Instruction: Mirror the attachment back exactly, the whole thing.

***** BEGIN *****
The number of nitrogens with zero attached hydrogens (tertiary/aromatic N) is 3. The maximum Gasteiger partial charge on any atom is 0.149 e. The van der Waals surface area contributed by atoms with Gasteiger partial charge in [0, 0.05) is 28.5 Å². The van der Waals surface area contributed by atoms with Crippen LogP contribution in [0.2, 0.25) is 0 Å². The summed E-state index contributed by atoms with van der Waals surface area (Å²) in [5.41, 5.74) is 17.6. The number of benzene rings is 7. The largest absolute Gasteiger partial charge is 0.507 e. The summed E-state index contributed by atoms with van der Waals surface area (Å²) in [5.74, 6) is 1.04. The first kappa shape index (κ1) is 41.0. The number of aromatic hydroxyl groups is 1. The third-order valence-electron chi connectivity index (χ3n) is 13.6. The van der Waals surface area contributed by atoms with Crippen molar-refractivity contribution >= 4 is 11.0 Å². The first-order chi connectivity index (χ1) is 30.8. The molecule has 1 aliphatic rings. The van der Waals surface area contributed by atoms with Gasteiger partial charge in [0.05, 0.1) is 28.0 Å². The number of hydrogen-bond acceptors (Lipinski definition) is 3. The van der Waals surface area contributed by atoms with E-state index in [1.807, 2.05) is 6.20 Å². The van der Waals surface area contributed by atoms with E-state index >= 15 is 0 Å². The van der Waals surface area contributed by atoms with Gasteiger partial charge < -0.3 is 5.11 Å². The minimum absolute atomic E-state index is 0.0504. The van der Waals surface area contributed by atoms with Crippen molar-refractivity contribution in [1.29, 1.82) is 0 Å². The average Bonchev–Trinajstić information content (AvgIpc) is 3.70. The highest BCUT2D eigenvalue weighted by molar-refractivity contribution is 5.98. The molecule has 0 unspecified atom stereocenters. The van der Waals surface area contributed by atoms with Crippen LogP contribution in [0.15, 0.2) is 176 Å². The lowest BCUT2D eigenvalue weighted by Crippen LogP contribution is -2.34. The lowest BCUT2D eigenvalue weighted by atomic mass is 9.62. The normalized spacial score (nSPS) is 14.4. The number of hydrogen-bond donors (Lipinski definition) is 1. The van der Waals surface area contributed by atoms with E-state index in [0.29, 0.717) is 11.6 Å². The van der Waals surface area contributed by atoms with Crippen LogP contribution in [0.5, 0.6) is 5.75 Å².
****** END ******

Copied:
The number of nitrogens with zero attached hydrogens (tertiary/aromatic N) is 3. The maximum Gasteiger partial charge on any atom is 0.149 e. The van der Waals surface area contributed by atoms with Gasteiger partial charge in [0, 0.05) is 28.5 Å². The van der Waals surface area contributed by atoms with Crippen LogP contribution in [0.2, 0.25) is 0 Å². The summed E-state index contributed by atoms with van der Waals surface area (Å²) in [5.41, 5.74) is 17.6. The number of benzene rings is 7. The largest absolute Gasteiger partial charge is 0.507 e. The summed E-state index contributed by atoms with van der Waals surface area (Å²) in [5.74, 6) is 1.04. The first kappa shape index (κ1) is 41.0. The number of aromatic hydroxyl groups is 1. The third-order valence-electron chi connectivity index (χ3n) is 13.6. The van der Waals surface area contributed by atoms with Crippen molar-refractivity contribution >= 4 is 11.0 Å². The first-order chi connectivity index (χ1) is 30.8. The molecule has 1 aliphatic rings. The van der Waals surface area contributed by atoms with Gasteiger partial charge in [0.05, 0.1) is 28.0 Å². The number of hydrogen-bond acceptors (Lipinski definition) is 3. The van der Waals surface area contributed by atoms with E-state index in [1.807, 2.05) is 6.20 Å². The van der Waals surface area contributed by atoms with E-state index >= 15 is 0 Å². The van der Waals surface area contributed by atoms with Gasteiger partial charge < -0.3 is 5.11 Å². The minimum absolute atomic E-state index is 0.0504. The van der Waals surface area contributed by atoms with Crippen molar-refractivity contribution in [1.29, 1.82) is 0 Å². The average Bonchev–Trinajstić information content (AvgIpc) is 3.70. The highest BCUT2D eigenvalue weighted by molar-refractivity contribution is 5.98. The molecule has 0 unspecified atom stereocenters. The van der Waals surface area contributed by atoms with Crippen LogP contribution in [0.15, 0.2) is 176 Å². The lowest BCUT2D eigenvalue weighted by Crippen LogP contribution is -2.34. The lowest BCUT2D eigenvalue weighted by atomic mass is 9.62. The normalized spacial score (nSPS) is 14.4. The number of hydrogen-bond donors (Lipinski definition) is 1. The van der Waals surface area contributed by atoms with E-state index in [0.29, 0.717) is 11.6 Å². The van der Waals surface area contributed by atoms with Crippen LogP contribution in [0.5, 0.6) is 5.75 Å².